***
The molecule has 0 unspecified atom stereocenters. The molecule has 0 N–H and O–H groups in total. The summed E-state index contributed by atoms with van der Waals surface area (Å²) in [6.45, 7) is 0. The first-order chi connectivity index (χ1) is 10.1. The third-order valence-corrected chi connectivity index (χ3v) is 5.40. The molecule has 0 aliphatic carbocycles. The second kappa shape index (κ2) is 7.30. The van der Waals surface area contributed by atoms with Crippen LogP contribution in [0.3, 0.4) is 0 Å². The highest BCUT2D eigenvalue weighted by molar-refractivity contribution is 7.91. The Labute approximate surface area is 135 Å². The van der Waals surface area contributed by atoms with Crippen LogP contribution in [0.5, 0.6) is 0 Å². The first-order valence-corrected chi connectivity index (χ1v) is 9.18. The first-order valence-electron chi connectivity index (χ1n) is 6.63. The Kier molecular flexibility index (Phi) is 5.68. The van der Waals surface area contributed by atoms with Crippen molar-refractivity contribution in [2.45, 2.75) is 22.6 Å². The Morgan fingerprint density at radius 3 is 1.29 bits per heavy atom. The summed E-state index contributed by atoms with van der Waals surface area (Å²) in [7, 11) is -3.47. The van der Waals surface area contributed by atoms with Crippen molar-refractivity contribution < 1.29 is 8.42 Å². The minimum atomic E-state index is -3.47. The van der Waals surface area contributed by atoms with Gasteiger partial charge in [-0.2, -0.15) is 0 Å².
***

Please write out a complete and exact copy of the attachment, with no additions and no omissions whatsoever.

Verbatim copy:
The molecule has 0 unspecified atom stereocenters. The molecule has 0 N–H and O–H groups in total. The summed E-state index contributed by atoms with van der Waals surface area (Å²) in [6.45, 7) is 0. The first-order chi connectivity index (χ1) is 10.1. The third-order valence-corrected chi connectivity index (χ3v) is 5.40. The molecule has 0 aliphatic carbocycles. The second kappa shape index (κ2) is 7.30. The van der Waals surface area contributed by atoms with Crippen LogP contribution in [0.3, 0.4) is 0 Å². The highest BCUT2D eigenvalue weighted by molar-refractivity contribution is 7.91. The Labute approximate surface area is 135 Å². The van der Waals surface area contributed by atoms with Crippen LogP contribution in [0.5, 0.6) is 0 Å². The first-order valence-corrected chi connectivity index (χ1v) is 9.18. The first-order valence-electron chi connectivity index (χ1n) is 6.63. The Kier molecular flexibility index (Phi) is 5.68. The van der Waals surface area contributed by atoms with Crippen molar-refractivity contribution in [2.45, 2.75) is 22.6 Å². The Morgan fingerprint density at radius 3 is 1.29 bits per heavy atom. The summed E-state index contributed by atoms with van der Waals surface area (Å²) in [7, 11) is -3.47. The van der Waals surface area contributed by atoms with Crippen molar-refractivity contribution < 1.29 is 8.42 Å². The minimum atomic E-state index is -3.47. The van der Waals surface area contributed by atoms with Gasteiger partial charge in [-0.2, -0.15) is 0 Å².